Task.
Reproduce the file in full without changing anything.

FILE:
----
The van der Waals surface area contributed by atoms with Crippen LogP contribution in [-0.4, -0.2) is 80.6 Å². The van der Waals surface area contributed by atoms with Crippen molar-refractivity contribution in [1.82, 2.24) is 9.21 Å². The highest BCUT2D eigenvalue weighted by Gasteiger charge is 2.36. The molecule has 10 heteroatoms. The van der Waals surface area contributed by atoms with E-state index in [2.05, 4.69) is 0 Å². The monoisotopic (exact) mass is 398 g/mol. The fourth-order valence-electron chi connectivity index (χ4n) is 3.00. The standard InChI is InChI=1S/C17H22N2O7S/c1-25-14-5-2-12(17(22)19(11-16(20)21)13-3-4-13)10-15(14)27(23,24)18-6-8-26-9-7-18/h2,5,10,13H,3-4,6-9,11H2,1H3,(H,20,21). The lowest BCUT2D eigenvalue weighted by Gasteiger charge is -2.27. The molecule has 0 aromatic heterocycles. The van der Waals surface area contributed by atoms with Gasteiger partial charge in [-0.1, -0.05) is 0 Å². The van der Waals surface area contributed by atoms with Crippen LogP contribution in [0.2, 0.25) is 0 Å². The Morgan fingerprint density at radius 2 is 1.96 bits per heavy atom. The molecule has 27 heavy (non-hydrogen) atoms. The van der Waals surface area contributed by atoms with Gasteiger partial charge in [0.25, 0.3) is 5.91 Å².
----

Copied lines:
The van der Waals surface area contributed by atoms with Crippen LogP contribution in [-0.4, -0.2) is 80.6 Å². The van der Waals surface area contributed by atoms with Crippen molar-refractivity contribution in [1.82, 2.24) is 9.21 Å². The highest BCUT2D eigenvalue weighted by Gasteiger charge is 2.36. The molecule has 10 heteroatoms. The van der Waals surface area contributed by atoms with E-state index in [2.05, 4.69) is 0 Å². The monoisotopic (exact) mass is 398 g/mol. The fourth-order valence-electron chi connectivity index (χ4n) is 3.00. The standard InChI is InChI=1S/C17H22N2O7S/c1-25-14-5-2-12(17(22)19(11-16(20)21)13-3-4-13)10-15(14)27(23,24)18-6-8-26-9-7-18/h2,5,10,13H,3-4,6-9,11H2,1H3,(H,20,21). The lowest BCUT2D eigenvalue weighted by Gasteiger charge is -2.27. The molecule has 0 aromatic heterocycles. The van der Waals surface area contributed by atoms with Gasteiger partial charge in [-0.1, -0.05) is 0 Å². The van der Waals surface area contributed by atoms with Crippen LogP contribution in [0.2, 0.25) is 0 Å². The Morgan fingerprint density at radius 2 is 1.96 bits per heavy atom. The molecule has 27 heavy (non-hydrogen) atoms. The van der Waals surface area contributed by atoms with Gasteiger partial charge in [0.25, 0.3) is 5.91 Å².